AGENTS of the Philippine National Police - Anti-Cybercrime Group on Tuesday shut down two foreign-operated business companies in Ilocos Norte used as a “front” for international online fraud and arrested 25 Chinese and Taiwanese nationals.
PNP-ACG director Chief Supt. Marni Marcos said that with the help of information provided by their Chinese counterparts, they located the suspects in a warehouse on Abra Road in Dingras, Ilocos Norte and in Marquee Hotel located at Bgy. 51-A in Nangalisan East, Laoag City, also in Ilocos Norte.
Armed with a search warrant for violation of the Anti-Cybercrime Law issued by the Manila Regional Trial Court, Marcos said they conducted the raids that led to the arrest of the 15 Chinese and 10 Taiwanese nationals and the seizure of call center equipment and facilities, including gateway switches, laptop computers, mobile phones, telephones and sound-proof telephone booths, several SIM cards and scripts on what to tell their targets abroad.
Marcos said that the suspects were believed to be part of an Asian syndicate whose modus is to call their targets from Mainland China and Taiwan and pose as prosecutors, judges and policemen.
Once they have gotten the attention of the victims, they will tell them they are the subject of ongoing government investigation, and warrants of arrest have been issued against them. The suspects will also inform their targets that they would not be arrested and the charges against them dropped if they would agree to a money wire transfer.
Marcos said the twin operations came amid an investigation they launched in connection with a letter from the Ministry of Public Security of the People’s Republic of China concerning a telecom fraud operation they believed to be originating from the Philippines that has victimized Chinese nationals in Australia, United Kingdom, United States and Mainland China.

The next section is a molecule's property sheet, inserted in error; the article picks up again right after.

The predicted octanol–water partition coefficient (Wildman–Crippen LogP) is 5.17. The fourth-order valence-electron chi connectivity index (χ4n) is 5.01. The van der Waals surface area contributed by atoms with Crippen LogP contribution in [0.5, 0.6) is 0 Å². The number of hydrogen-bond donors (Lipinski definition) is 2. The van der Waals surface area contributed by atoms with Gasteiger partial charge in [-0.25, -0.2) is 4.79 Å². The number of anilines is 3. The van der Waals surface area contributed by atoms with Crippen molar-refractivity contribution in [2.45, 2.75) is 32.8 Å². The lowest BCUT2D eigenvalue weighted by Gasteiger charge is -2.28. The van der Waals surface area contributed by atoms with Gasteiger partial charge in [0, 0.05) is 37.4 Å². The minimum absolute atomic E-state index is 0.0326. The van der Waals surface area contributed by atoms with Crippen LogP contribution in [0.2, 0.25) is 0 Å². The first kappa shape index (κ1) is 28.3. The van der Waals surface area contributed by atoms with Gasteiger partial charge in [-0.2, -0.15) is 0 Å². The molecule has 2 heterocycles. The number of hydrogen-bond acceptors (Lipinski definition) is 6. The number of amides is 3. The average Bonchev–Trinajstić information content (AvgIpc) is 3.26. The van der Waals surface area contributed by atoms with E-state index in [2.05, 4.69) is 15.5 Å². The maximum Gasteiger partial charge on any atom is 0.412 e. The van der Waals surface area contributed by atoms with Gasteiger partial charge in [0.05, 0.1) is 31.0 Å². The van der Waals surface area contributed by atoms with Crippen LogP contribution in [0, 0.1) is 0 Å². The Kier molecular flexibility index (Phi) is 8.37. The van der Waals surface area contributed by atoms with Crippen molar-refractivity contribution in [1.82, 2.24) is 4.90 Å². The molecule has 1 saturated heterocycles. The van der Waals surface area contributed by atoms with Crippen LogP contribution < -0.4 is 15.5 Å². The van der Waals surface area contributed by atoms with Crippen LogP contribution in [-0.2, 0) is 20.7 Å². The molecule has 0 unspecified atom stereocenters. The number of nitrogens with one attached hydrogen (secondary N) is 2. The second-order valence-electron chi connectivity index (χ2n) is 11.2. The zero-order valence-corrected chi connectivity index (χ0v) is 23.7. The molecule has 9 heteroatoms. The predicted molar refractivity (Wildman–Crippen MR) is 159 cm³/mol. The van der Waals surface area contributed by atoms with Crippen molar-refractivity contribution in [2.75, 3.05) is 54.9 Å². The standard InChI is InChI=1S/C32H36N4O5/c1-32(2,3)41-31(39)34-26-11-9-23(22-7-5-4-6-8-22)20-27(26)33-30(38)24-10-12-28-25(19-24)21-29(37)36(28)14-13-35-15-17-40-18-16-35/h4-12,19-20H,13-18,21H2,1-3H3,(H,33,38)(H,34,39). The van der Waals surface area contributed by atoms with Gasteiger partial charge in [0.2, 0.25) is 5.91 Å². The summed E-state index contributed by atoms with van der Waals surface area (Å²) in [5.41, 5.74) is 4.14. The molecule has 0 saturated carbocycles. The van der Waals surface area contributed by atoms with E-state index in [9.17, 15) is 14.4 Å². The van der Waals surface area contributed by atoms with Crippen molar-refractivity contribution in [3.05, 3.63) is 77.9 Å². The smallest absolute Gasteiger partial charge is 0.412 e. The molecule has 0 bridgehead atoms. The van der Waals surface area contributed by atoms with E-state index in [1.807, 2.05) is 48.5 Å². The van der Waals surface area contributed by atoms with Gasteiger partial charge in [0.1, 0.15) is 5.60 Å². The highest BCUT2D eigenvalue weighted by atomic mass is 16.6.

“These international syndicates, under false pretenses as staff members of the Chinese Embassy, Chinese law enforcement or even using the photograph of the China Minister of Public Security would call potential victims and tell them they are involved in crimes. They would later convince their victims to pay a certain amount of money,” the official said.
The fraudulent scheme is believed to have victimized at least 100 Chinese nationals from Mainland China over the past three months. The syndicate reportedly has amassed at least US$50 million from their victims.
“The victims would usually oblige and transfer money to ‘safe accounts’ provided by the suspects,” the PNP-ACG director said.
It was not the first time that the PNP-ACG has busted a similar Chinese-led online fraud syndicate. Since 2010, a number of these syndicates operating in the country have been busted by the PNP-ACG, all of them using the same modus.
Marcos said that they conducted undercover operations for more than two months and applied for various court warrants to identify and locate the suspects through the IP addresses and telephone numbers they use.
He said that they eventually found the two locations in Ilocos Norte, where the Chinese nationals were being coddled by a local resident.
Marcos said that operations against cybercriminals is not that easy but they remain committed in sending a message to foreign telecom fraud rings that “our country is not a haven for them.”
Cases for violation of Sections 4 (aa), 5(ii) of Republic Act 10175 or the Cybercrime Prevention Act of 2012 and Article 315 or estafa under the Revised Penal Code will be filed against the arrested suspects.